So what is the secret of his success? He attributed it to level-headedness, diligence, honesty, physical and mental alertness, hardwork and contentment. 'When you get your priorities wrong in life and business you will fail but if you get them right you will succeed.' He told Daily Sun. One of his great qualities is humility. He is also a great giver. He learnt this from his father. He is so proud of his father that he told The Sun: 'My father is the kindest man that I have ever met in my life. I saw philanthropy in my father. What ever you see me do I learnt it from my father.'
In spite of his wealth, he maintains a low profile. He also insists that he is not a rich man. 'Whatever I have is to better the lot of people.' This principle has greatly boosted his philanthropic lifestyle. Molade was born on June 8, 1935 in Lagos to Late Hussam Okoya Thomas (the first Baba Adinni of Furabay Mosque, Olowogbowo, Lagos and the first local staff of CFAO, who served the company for 52 years) and Late Alhaja Suwebat Okoya Thomas (nee Gbajabiamila, Otun Iya Adinni of Idita mosque).
He had his elementary education at princess school, Lagos, between 1942 and 1946. Afterward he proceeded to Baptist Academy for his high school education. He left Baptist Academic in 1956 as the best graduating student, thus putting his name on the school's DUX BOARD (Honors Board).
Immediately after his education in Baptist Academy, he traveled abroad for a professional training in accountancy at Balham and Tooting College of Commerce between 1956 and 1959 and a further training in Accountancy at Columbia University, New York, U. S. A. in 1981. He returned to Nigeria the very year he completed his studies at Balham and Tooting College of Commerce 1959 and was instantly employed as an accountant by CFAO. This was the beginning of a meritorious service to CFAO and a journey to the very pinnacle of the corporate world.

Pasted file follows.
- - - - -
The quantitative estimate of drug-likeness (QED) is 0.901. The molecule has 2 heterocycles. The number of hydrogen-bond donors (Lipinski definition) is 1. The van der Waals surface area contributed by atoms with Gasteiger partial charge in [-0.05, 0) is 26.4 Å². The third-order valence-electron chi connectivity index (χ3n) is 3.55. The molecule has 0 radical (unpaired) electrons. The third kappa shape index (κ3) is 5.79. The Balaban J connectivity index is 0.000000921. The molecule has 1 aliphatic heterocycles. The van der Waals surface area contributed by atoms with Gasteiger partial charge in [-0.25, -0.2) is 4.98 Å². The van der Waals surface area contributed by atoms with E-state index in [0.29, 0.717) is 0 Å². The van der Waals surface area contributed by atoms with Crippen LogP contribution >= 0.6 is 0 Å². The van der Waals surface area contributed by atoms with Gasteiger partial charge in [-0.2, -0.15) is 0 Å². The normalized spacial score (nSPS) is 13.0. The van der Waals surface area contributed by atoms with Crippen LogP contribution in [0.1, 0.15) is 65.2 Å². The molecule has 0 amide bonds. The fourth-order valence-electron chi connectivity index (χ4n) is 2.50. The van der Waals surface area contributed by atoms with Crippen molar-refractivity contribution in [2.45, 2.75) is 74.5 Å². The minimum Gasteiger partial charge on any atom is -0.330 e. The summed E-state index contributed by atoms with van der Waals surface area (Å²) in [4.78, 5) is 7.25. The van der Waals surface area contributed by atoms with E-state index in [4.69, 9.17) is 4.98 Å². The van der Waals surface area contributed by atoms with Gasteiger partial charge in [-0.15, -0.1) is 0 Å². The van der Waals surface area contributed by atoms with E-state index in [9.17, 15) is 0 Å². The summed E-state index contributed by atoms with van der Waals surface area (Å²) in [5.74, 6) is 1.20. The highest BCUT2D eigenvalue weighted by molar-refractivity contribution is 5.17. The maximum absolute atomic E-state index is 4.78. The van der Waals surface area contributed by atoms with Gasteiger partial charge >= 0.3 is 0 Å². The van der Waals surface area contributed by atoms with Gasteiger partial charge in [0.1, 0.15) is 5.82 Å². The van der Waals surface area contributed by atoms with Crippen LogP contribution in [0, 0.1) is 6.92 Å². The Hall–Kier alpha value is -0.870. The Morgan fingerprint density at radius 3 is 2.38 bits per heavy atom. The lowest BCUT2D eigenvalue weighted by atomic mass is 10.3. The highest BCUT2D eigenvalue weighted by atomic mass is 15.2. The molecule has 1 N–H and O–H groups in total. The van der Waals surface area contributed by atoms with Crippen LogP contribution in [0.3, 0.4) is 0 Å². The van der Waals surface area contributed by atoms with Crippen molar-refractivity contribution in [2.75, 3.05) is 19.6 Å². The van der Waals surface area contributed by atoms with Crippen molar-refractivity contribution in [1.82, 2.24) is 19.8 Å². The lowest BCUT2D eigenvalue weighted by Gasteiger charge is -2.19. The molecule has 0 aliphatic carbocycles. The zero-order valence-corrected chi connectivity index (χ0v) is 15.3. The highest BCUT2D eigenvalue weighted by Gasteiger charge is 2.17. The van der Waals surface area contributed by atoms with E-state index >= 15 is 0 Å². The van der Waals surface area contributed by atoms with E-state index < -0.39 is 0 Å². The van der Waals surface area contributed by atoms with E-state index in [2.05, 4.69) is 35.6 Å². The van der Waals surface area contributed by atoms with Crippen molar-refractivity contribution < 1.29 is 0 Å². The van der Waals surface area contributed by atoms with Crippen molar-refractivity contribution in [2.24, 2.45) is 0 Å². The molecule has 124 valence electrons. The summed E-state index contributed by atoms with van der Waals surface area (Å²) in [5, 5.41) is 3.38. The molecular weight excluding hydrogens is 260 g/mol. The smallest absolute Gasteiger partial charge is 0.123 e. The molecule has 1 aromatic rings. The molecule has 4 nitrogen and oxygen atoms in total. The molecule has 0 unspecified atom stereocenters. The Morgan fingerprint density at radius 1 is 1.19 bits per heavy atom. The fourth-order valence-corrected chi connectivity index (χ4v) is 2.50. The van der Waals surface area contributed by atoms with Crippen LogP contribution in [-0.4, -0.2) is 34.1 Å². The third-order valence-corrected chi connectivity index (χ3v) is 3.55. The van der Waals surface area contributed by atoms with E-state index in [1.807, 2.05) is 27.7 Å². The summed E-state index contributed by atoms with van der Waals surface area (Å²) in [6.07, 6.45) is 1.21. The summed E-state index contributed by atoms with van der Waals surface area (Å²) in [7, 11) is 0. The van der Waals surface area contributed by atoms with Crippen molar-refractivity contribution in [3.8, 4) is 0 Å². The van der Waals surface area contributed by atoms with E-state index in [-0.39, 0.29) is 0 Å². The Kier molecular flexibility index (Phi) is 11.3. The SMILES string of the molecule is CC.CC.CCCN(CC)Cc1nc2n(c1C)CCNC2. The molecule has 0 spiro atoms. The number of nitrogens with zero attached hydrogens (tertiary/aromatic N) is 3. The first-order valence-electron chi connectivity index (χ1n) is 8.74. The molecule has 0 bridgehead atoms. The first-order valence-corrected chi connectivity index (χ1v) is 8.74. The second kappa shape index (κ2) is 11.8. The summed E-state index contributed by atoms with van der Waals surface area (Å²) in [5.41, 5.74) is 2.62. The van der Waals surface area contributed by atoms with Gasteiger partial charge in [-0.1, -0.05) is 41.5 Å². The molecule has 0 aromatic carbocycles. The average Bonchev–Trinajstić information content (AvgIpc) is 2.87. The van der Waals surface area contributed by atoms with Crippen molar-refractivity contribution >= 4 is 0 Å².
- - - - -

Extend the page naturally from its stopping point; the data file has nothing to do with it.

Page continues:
He told Daily Sun: 'I started as a young man, an accountant at CFAO in 1959, giving respect to what my late father told me then on my way to the United Kingdom in 1955. Before I left home, he called me and said that he would support me in whatever I decided to do but he wanted me to be an accountant like Mr. Clinton who was then the chief accountant at CFAO. My father and two French men were the first to work at CFAO in this country. After working for a long period, at least for 52 years, he retired. Even after his retirement, he could not stay at home; he still wanted to go to the office on daily basis. That continued until he was too weak to go out.
'I kept that promise made to him. And I believe that it was because I heeded his advice that God has blessed me. It is very important for children to listen to their parents and do their bidding, even when they have passed away, the blessing of God will always be on you.' Why do people fail in business, he was asked? The Asoju of Lagos told Daily Sun that many businesses collapse because of various reasons. Some of these reasons he pointed out are bad management, poor investment, putting the wrong people, in positions of authority as well as the business climate.
For the business environment, he alluded to the stock market collapse that crippled most businesses. In such a case, he said the owners of the business might not be blamed directly. 'We know that some people ruined the stock market but I am not going to mention names.' He rather prayed for the recovery of those affected and for the culprits to learn their lessons.